The co-signal molecule B7-H3 (CD276) is abnormally upregulated in NSCLC and plays a negative role in cancer progression [10,11,12]. Previous studies have indicated that tumoral B7-H3 triggers pro-tumorigenic signals to promote cancer invasion, migration, angiogenesis, drugs sensitivity, and Warburg effect in a series of solid tumors including NSCLC [13,14,15,16,17,18,19,20]. Our previous in vitro study has shown that B7-H3 knock-out increased gefitinib susceptibility of LUAD cell lines harboring 19 Del or 21 L858R mutations. Our further results uncovered the potential crosslinking between B7-H3-induced signaling and EGFR signaling in EGFR-mutated LUAD cell lines [21]. Thus, we speculate that the level of B7-H3 expression in LUAD is associated with EGFR-TKIs response.

In this study, we retrospectively analyzed the association of stratified (high vs. low) B7-H3 expression with clinical outcomes of LUAD patients treated with the first-line EGFR-TKIs. The findings contribute to evaluate B7-H3 profiling as a potential biomarker to identify patients at the screening who may derive improved clinical benefit from EGFR-targeted therapy.



From October 2016 through May 2021, a total of 56 LUAD patients in the Second Hospital of Anhui Medical University were enrolled in this study. The inclusion criteria were as follows: (1) advanced (stage IIIB, IIIC, and IV) LUAD patients harboring activating EGFR mutations, including 19 Del and 21 L858R; (2) patients were treatment-naive and received gefitinib (250 mg, q.d), Icotinib (125 mg, t.i.d), or erlotinib (150 mg, q.d) until disease progression or the advent of intolerable adverse effects; and (3) duration of treatment was at least 3 months at the time of data analysis. The exclusion criteria were as follows: (1) patients with age ≤18 years old; (2) sufficient information on treatment was unavailable. All patients provided written informed consent for the collection and analyses of tissue samples. The study was conducted in the principles of the Declaration of Helsinki and was approved by the Ethics Committee for the Second Hospital of Anhui Medical University (NO. 2021SHAMU0014).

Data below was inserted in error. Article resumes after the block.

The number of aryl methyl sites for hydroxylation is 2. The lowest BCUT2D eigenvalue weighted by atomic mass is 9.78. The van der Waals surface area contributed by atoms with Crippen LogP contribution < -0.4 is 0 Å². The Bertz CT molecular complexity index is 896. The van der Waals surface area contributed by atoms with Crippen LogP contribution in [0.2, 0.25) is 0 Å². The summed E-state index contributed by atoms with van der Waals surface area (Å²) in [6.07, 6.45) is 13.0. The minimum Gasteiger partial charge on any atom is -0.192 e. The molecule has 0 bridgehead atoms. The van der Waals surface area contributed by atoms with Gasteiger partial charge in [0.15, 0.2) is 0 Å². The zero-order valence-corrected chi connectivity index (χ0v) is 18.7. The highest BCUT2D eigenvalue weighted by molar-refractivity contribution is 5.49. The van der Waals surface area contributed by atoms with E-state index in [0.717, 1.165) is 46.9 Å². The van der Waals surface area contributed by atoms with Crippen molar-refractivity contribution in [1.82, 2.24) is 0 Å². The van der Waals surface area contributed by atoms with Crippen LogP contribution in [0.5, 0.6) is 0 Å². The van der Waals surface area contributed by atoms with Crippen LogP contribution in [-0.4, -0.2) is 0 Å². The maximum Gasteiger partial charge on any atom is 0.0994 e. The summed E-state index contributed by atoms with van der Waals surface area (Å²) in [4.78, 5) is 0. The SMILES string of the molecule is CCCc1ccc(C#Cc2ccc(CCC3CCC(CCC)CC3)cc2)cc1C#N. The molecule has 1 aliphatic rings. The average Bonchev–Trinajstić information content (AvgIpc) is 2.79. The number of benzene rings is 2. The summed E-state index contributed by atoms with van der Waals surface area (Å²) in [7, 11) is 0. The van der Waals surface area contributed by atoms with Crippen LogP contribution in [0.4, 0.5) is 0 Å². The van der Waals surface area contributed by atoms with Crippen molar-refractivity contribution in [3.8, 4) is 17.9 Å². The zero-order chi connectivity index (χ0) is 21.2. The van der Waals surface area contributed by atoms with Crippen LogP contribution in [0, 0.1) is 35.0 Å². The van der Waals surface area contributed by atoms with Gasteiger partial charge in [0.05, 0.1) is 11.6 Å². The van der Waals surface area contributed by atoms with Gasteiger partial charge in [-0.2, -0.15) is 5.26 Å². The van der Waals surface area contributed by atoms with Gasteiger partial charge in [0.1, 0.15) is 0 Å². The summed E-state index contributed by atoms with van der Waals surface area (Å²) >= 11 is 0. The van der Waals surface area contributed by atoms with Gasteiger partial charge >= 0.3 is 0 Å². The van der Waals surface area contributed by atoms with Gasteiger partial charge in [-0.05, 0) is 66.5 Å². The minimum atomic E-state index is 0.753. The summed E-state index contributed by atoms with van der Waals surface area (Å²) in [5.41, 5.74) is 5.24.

The main criteria for the analysis of response were overall response rate (ORR), disease control rate (DCR), and progression-free survival (PFS), and the secondary criterion was overall survival (OS). The above indicators were evaluated according to the classified tumor response and disease progression based on Response Evaluation Criteria in Solid Tumors (RECIST version 1.1) [22, 23].

Assessment of EGFR mutations

Activating EGFR mutations, 19 Del and 21 L858R of 56 patients were analyzed by using fresh, frozen specimens obtained from the original biopsy before any treatment. Tissue DNA was isolated by the TIANamp Genomic DNA kit (Spin Column) (TIAGEN Biotech, Beijing, China). Exon 19 Del and 21 L858R were detected by ADx-AMRS (Amplified Refractory Mutation System) EGFR Mutations Detection Kit (Amoy Diagnostics, Xiamen, China) and MX3000P (Stratagene, La Jolla, USA) real-time PCR system according to the manufacturer’s instructions. A positive or negative result could be reached if it met the criterion that was defined by the manufacturer’s instruction. All the mutant results of ADx-AMRS were confirmed by direct DNA sequencing.